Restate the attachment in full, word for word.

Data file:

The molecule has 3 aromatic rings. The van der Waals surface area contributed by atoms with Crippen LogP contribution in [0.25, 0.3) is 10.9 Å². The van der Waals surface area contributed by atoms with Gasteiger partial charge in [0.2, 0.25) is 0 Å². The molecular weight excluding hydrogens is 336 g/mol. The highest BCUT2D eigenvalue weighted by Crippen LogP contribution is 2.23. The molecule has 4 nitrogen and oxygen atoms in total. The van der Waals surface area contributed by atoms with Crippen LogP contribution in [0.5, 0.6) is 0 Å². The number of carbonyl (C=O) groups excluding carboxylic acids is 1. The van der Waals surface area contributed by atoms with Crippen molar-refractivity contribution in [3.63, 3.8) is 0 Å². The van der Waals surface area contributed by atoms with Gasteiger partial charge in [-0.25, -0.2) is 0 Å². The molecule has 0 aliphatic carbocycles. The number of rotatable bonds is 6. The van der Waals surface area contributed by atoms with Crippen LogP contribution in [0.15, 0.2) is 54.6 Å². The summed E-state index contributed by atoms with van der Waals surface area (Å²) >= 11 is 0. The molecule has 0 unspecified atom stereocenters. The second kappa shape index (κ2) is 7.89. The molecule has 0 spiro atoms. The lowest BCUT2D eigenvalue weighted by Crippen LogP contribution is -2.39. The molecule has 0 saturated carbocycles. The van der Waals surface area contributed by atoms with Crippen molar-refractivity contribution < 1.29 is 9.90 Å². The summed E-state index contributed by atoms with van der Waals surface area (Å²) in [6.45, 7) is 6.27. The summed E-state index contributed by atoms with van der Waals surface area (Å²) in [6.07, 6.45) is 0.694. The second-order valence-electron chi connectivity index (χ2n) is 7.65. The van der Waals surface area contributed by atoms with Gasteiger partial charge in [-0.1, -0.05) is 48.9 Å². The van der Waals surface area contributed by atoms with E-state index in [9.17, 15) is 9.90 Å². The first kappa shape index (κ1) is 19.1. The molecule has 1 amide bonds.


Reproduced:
The molecule has 3 aromatic rings. The van der Waals surface area contributed by atoms with Crippen LogP contribution in [0.25, 0.3) is 10.9 Å². The van der Waals surface area contributed by atoms with Gasteiger partial charge in [0.2, 0.25) is 0 Å². The molecular weight excluding hydrogens is 336 g/mol. The highest BCUT2D eigenvalue weighted by Crippen LogP contribution is 2.23. The molecule has 4 nitrogen and oxygen atoms in total. The van der Waals surface area contributed by atoms with Crippen LogP contribution in [0.5, 0.6) is 0 Å². The number of carbonyl (C=O) groups excluding carboxylic acids is 1. The van der Waals surface area contributed by atoms with Crippen molar-refractivity contribution in [3.63, 3.8) is 0 Å². The van der Waals surface area contributed by atoms with Gasteiger partial charge in [-0.25, -0.2) is 0 Å². The molecule has 0 aliphatic carbocycles. The number of rotatable bonds is 6. The van der Waals surface area contributed by atoms with Crippen LogP contribution in [0.15, 0.2) is 54.6 Å². The summed E-state index contributed by atoms with van der Waals surface area (Å²) >= 11 is 0. The molecule has 0 unspecified atom stereocenters. The second kappa shape index (κ2) is 7.89. The molecule has 0 spiro atoms. The lowest BCUT2D eigenvalue weighted by Crippen LogP contribution is -2.39. The molecule has 0 saturated carbocycles. The van der Waals surface area contributed by atoms with Crippen molar-refractivity contribution < 1.29 is 9.90 Å². The summed E-state index contributed by atoms with van der Waals surface area (Å²) in [6.45, 7) is 6.27. The summed E-state index contributed by atoms with van der Waals surface area (Å²) in [6.07, 6.45) is 0.694. The second-order valence-electron chi connectivity index (χ2n) is 7.65. The van der Waals surface area contributed by atoms with Gasteiger partial charge in [-0.1, -0.05) is 48.9 Å². The van der Waals surface area contributed by atoms with E-state index in [9.17, 15) is 9.90 Å². The first kappa shape index (κ1) is 19.1. The molecule has 1 amide bonds.